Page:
23 January 2019

Harmonised Emissions Measuring and Standards Critical to Driving Decarbonisation

By mid-century, CO2 emissions from global freight transport are set to grow fourfold as compared to the current levels if no additional measures are taken. However, to achieve the climate change mitigation objectives set out in the Paris Climate Agreement, these emissions have to be reduced significantly. Low-carbon opportunities relating to freight and logistics are vast; yet the major obstacle preventing companies from taking action and drawing them away from decarbonisation is that they struggle to measure their carbon footprint in a reliable way, which in turn impedes their ability to estimate the emissions reduction potential and implement reduction actions.

GLEC Framework: where does it stand and where is it going?

Launched in 2016, the GLEC Framework for Logistics Emissions Methodologies has strived to address this issue by equipping freight transport companies with a universal methodology to calculate their GHG footprint consistently across the global supply chain. 24 companies have now formally adopted the GLEC Framework, including the largest European freight forwarders and service providers such as DB Schenker, DP-DHL, Geodis, Kuehne+Nagel and SNCF Logistics.

A revised and updated version of the GLEC Framework will be released soon, providing more emphasis on practical implementation and a comprehensive guidance on how to calculate emissions at a range of logistics sites including maritime container terminals and warehouses. Whilst companies should be striving for activity/fuel-based data, the reality is that this data is not always available, making the testing and implementation of the GLEC framework difficult. Therefore, a wider range of default consumption factors is being developed for all modes of transport. Eventually, the fuel emission factors will be analysed in more detailed, especially on biofuels and low-carbon fuels.

The updated Framework will also include a ‘GLEC Declaration’ to provide companies with several options to disclose logistics emissions-related data to customers and external stakeholders. In each case, it will identify a core level of data disclosure and suggest options for greater detail: to be negotiated bilaterally between customers and suppliers for B2B reporting and best practices in annual public reports. This will help drive transparency as the current reporting of logistics emissions in annual corporate sustainability reports is often incomplete and inconsistent.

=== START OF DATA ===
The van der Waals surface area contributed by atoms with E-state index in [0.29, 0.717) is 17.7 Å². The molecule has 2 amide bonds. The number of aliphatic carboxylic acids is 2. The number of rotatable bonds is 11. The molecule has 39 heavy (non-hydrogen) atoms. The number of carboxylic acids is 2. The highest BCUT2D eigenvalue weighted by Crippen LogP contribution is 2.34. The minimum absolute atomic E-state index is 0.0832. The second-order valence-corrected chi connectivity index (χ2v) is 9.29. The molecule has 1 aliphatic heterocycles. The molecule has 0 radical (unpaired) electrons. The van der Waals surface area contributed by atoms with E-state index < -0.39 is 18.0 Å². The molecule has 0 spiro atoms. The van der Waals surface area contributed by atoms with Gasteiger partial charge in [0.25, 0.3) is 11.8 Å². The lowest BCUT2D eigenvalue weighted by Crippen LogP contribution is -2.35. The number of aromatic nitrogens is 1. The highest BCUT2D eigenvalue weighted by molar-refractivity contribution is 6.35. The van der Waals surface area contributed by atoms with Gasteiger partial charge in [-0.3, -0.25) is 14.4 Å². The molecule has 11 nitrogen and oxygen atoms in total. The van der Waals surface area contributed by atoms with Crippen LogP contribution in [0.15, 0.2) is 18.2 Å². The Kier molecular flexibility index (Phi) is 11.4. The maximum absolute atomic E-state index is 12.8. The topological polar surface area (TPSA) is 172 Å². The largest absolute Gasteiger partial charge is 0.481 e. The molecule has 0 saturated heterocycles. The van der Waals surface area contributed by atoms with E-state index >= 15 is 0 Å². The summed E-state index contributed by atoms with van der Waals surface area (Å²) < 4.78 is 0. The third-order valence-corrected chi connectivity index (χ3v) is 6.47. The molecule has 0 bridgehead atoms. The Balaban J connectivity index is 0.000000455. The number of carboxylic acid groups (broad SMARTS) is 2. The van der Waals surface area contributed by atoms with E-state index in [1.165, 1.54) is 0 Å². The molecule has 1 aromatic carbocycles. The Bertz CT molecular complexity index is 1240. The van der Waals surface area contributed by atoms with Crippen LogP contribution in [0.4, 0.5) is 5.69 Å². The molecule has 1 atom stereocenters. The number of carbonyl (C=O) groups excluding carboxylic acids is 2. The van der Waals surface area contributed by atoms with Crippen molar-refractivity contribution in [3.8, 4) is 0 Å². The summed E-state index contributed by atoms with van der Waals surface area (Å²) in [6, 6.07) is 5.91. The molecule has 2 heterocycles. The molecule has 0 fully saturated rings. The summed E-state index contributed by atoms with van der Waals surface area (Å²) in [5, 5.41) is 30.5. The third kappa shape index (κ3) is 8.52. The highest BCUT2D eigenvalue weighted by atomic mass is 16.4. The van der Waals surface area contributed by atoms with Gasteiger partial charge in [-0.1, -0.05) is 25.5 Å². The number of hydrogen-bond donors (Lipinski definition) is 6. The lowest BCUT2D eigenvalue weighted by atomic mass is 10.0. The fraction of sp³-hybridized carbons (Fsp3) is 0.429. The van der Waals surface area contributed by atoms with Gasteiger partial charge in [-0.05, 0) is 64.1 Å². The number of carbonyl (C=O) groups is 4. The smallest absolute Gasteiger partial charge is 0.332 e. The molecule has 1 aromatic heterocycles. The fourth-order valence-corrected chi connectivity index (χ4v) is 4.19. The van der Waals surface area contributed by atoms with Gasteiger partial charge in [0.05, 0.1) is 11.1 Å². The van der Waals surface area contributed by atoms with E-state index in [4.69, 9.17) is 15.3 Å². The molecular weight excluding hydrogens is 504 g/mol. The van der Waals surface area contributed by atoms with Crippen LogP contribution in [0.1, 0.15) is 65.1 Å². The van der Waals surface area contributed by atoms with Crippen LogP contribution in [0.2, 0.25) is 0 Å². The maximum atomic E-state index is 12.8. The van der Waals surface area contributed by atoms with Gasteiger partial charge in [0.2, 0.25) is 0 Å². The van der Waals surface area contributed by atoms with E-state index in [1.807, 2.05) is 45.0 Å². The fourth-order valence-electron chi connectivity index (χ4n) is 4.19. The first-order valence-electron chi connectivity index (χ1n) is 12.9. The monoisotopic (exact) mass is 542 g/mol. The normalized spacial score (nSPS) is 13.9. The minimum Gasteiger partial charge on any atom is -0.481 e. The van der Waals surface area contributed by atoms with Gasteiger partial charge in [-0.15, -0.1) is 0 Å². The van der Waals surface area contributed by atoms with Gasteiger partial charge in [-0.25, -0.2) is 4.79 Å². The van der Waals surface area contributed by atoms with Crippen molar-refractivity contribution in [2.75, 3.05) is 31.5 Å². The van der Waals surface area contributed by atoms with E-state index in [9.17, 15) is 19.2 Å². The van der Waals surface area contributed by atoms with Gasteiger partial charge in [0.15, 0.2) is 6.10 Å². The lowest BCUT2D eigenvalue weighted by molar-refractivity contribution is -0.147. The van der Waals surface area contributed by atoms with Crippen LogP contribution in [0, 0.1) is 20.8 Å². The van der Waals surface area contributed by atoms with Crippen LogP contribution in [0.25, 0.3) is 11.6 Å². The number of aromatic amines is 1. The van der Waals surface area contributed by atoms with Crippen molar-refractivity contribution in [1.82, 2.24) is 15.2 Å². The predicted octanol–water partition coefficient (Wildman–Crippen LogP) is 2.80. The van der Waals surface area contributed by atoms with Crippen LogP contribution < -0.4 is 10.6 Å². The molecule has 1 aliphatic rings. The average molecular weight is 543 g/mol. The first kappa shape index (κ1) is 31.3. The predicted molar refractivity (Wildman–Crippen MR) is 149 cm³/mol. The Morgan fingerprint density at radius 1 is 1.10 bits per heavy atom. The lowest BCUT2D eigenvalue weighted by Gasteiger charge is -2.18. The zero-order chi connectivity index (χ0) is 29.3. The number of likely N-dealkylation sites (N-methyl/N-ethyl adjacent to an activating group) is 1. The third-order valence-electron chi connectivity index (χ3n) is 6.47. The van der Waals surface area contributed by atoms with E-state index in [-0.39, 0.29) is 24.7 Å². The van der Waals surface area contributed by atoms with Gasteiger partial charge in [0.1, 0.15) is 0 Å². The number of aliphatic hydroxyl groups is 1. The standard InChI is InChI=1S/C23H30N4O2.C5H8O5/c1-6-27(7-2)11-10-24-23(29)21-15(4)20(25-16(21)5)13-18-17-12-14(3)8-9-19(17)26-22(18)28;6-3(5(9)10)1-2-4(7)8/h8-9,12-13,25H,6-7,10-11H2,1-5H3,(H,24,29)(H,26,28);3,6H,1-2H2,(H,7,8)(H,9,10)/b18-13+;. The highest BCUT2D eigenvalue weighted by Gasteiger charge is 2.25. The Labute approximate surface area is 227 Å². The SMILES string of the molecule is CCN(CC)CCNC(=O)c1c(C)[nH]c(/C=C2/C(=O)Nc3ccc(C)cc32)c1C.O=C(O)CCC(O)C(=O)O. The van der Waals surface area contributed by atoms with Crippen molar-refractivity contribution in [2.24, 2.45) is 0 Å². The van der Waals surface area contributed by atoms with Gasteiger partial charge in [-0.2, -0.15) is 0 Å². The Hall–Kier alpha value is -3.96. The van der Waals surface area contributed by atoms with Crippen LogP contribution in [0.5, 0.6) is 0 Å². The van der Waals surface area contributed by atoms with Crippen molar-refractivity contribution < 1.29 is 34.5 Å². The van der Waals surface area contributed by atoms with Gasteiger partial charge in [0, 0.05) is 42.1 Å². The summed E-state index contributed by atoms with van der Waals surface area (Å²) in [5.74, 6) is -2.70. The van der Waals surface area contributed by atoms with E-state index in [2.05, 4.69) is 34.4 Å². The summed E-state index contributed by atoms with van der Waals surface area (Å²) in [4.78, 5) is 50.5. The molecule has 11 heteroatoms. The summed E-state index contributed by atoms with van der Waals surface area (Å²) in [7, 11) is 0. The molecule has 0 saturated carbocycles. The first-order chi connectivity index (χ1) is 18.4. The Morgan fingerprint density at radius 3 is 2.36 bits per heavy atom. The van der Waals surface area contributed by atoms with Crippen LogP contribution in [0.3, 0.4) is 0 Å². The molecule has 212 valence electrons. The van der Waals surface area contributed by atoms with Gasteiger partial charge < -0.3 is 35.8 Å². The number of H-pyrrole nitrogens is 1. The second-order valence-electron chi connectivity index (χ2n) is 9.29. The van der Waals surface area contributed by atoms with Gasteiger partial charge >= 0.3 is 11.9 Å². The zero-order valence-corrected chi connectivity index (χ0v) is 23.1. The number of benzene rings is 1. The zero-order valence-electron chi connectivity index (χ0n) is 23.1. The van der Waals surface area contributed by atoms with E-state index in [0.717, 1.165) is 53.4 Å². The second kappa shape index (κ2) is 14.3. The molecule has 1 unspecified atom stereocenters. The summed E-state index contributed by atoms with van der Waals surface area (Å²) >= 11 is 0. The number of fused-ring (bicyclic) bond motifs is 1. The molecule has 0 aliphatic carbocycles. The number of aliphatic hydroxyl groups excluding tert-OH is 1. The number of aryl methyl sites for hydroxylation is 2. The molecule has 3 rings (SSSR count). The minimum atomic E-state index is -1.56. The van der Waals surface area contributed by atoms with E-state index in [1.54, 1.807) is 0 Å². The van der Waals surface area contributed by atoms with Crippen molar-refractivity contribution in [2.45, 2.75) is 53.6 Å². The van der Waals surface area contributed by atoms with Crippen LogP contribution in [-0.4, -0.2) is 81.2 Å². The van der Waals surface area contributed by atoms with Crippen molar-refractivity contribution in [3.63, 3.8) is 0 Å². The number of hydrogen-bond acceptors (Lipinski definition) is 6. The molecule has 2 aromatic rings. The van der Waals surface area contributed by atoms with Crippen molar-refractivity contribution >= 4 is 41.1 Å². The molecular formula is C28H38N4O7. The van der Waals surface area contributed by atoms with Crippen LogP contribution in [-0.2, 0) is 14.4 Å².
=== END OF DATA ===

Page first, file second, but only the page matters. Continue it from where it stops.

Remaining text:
How has the LEARN project contributed to the uptake of GLEC Framework?

Over the past two years, the European Commission-funded project, the “Logistics Emissions Accounting and Reduction Network” or LEARN, has been advancing the sector-wide adoption of the GLEC Framework. It has been designed to help companies with their logistics emissions accounting, reporting and eventual reduction of their carbon footprint. The LEARN partners, including CLECAT, have tested with individual companies the practical applicability of emissions calculation, assurance and reporting in complex multi-modal logistics settings. By the end of March, further guidance and training material will be issued, alongside making policy recommendations to the European Commission on what policy can and should do with regards to emissions accounting. Furthermore, there is within the Consortium a strong support for the development of an ISO standard, complementing the GLEC Framework. Clearly, the development of international standards takes time and resources, but ultimately may be good for business operating international supply chains.

With the project set to finish in March 2019, the LEARN International Workshop, held in Brussels on 6-7 February, will present project results and demonstrate the practical examples of testing emissions calculation, assurance and reporting effectively. Gathering various freight transport businesses, policy makers and research institutes, it will explore how target setting, collaboration efforts, emission reduction actions and policy-making come together in a new approach to sustainable logistics. CLECAT members and freight forwarders are encouraged to join the workshop and explore the opportunities provided by the methodology to make logistics supply chains more cost efficient and sustainable. 

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